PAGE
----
CINCINNATI — After a long day of hiking, Lucas Smith was set up to rest at a campsite in Dayton when he heard sirens go off and saw lightning so bright, it looked like a flashlight was illuminating his tent.
He checked the weather radar on his phone, abandoned his belongings and sought shelter.
“I ran to this house nearby, and I ran barefooted to this house. I just opened their door and said, ‘Let me in!’ But they were chill, they’ve seen that before. It was just a couple of dudes watching the weather report on TV,” said Smith.
He waited out the storm and returned back to a flooded tent and soaking-wet sleeping bag. The next day, Smith learned that tornadoes had swept through the area where he camped.
Watch above: Lucas Smith walks his final steps on the trail and talks about his experience.
At that point in time, Smith was only a few weeks into his 1,444-mile journey along the Buckeye Trail, which connects all four corners of the state of Ohio.
He’s the youngest person on record to solo-through hike the trail in its entirety; he completed it in two and a half months. He started the trip on May 22, 2019, just three days after his graduation from Sycamore High School.
“Most summers I’m in my room all day playing video games. So I just wanted to do something cool,” said the 18-year-old.
Figuratively trading in a game controller for a pair of hiking boots, Smith’s summer turned out to be anything but ordinary.
“I just wanted to have an adventurous summer,” he said.
Smith discovered the Buckeye Trail while doing online research on hiking systems in the United States. He started at the trailhead in Eden Park, which is the southern terminus of the Buckeye Trail and where most through-hikers start their route. The trail is a mixture of terrains that range from busy roads and farmland to hiking trails and woods.
Smith initially told his parents he wanted to hike from Delaware to San Francisco on a 5,000-mile trip. While they supported his dream, they were relieved he decided to stay closer to home for his first solo journey.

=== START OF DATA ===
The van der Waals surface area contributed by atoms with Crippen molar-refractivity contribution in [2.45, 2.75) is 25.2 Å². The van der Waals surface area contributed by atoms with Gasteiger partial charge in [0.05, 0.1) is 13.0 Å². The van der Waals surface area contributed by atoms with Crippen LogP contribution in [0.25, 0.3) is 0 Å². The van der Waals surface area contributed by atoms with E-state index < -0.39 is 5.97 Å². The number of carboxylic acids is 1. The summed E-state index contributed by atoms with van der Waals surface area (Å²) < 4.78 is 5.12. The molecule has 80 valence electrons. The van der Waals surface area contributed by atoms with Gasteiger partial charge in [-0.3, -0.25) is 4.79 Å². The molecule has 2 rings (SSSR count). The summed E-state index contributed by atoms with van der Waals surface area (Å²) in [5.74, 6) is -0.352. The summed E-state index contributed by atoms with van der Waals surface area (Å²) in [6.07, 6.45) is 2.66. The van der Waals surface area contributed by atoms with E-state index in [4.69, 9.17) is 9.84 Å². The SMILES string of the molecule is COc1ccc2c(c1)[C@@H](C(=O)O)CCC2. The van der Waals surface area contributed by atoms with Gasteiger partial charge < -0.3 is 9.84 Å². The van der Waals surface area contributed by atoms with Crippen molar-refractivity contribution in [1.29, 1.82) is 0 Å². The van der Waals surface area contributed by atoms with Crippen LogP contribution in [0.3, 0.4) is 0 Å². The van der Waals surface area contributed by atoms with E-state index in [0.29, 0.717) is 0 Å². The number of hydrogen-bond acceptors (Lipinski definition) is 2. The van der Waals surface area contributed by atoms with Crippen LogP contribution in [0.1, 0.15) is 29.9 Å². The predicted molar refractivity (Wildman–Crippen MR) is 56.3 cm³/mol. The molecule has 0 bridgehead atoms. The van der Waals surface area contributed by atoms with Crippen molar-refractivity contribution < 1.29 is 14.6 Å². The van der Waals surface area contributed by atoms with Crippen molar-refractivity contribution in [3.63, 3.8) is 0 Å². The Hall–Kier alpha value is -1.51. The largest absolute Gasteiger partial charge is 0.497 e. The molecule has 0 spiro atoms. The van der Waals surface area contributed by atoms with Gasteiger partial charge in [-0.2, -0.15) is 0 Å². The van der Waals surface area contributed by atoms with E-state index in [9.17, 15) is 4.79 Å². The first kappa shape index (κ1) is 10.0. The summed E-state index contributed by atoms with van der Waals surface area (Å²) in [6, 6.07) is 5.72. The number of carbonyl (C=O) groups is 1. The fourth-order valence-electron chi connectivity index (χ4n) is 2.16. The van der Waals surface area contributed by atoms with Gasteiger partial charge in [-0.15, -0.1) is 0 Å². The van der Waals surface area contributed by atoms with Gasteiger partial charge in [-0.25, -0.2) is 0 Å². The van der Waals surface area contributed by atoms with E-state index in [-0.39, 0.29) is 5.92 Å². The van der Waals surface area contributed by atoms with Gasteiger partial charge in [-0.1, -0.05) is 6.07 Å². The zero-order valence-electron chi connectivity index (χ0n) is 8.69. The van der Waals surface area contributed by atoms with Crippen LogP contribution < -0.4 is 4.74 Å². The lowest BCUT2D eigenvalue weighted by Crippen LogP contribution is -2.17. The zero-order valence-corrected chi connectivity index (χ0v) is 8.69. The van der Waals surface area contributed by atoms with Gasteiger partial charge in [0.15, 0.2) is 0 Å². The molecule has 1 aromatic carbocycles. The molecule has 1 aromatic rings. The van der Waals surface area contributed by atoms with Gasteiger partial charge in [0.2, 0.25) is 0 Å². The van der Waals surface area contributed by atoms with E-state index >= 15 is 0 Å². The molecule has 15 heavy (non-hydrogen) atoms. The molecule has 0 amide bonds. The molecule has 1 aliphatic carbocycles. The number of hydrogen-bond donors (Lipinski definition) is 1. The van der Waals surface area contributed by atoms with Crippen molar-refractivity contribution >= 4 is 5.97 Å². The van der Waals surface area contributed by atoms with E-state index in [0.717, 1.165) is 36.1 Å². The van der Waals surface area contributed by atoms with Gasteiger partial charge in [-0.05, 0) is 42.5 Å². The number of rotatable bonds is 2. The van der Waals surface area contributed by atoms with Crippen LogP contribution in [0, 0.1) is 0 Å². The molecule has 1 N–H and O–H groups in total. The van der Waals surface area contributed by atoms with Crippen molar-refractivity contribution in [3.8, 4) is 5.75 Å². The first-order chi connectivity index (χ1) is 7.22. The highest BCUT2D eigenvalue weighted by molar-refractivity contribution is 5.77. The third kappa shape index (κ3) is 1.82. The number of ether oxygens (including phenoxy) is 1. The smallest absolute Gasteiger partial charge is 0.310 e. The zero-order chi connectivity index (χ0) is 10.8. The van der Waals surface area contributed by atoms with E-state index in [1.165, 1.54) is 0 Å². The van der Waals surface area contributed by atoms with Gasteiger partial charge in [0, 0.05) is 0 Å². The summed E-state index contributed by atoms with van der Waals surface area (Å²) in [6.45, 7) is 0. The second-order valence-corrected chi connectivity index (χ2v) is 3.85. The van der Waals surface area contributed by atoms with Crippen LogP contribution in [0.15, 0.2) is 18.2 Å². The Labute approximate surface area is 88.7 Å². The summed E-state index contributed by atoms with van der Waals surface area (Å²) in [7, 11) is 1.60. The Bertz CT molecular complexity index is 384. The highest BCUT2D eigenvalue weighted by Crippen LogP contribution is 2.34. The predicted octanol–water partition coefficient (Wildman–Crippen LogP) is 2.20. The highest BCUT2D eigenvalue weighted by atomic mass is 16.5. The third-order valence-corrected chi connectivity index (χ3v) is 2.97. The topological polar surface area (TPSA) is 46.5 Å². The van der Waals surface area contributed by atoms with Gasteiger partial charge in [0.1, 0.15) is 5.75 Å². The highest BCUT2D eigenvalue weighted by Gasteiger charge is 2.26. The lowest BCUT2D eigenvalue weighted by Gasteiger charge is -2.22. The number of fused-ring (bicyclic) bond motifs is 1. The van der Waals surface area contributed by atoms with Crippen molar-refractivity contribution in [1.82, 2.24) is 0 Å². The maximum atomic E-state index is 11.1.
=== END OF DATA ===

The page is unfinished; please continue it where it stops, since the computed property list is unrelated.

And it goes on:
“He decided to scale down and do the Buckeye Trail, which is obviously closer and we’d be within three or four hours of anywhere he would be,” said his father, Dave Smith.
“Of course as parents, you have your reservations, you’re proud of him making the journey, but you don’t know how it’s going to go,” said Julie Smith, his mother.
The Smiths said they felt confident about their son’s trip after learning he sought help during the storms in Dayton.
“He made it through the tornadoes, all the rain that we had, the heat, so a lot of weather conditions, and losing his phone. He has a lot of common sense, and he’s very adaptable,” said Julie Smith.
Smith kept a GPS tracker on at all times, regularly checked in with his family and made daily Instagram posts about his journey to keep them informed of his whereabouts.
In addition to the elements, Smith also encountered bears, bobcats, snakes and other wildlife along the trail, but he said he was never scared: “They’re probably more scared than I am of them.”
But the most memorable moments on the trail involved the people he met along the way, Smith said.
“I never knew who I was going to meet. A lot of people helped me out on the trail. I couldn’t have done this without people helping me,” he said.
Andy Niekamp of the Buckeye Trail Association helped connect Smith to some of the “trail angels” along the way. Niekamp was the first person to solo-through hike the Buckeye Trail in 2001. He wrote a book about his adventures titled “Captain Blue on the Blazes,” and he has been an advocate for the trail ever since.
“He met some of the same people that I met along the way, and every Buckeye Trail through-hike is unique and different, so he had some of the similar experiences. But he got to see some things and do some things that I didn’t, like camping out during a tornado,” said Niekamp.
On Aug. 7, after 79 days — with a few days of rest here and there at home due to blisters — and two pairs of hiking boots later, Smith only had 12 miles to go. The last stretch was from Batavia to Milford.
Family and friends waved miniature American flags as they waited in anticipation at the trailhead. When they saw his silhouette approach the bridge that connects downtown Milford to the trail, they began to cheer.
When Smith took his final steps on the Buckeye Trail, his father opened a bottle of champagne to celebrate. But Smith opted for a water bottle, as he threw down his 30-pound pack to the ground.
“It’s a huge accomplishment. We couldn’t be prouder,” said his father.
Smith is taking a break from school before figuring out what to do next, but his time on the trail taught him more than he expected.
“I learned I could walk 1,400 miles in 79 days, I became more social talking to other people, which was cool. I like meeting people, people helping me out, but I just realized that if I can do this, I can do other trails,” he said.
As far as the rest of the summer, he plans to rest his feet and let his poison ivy rash heal.
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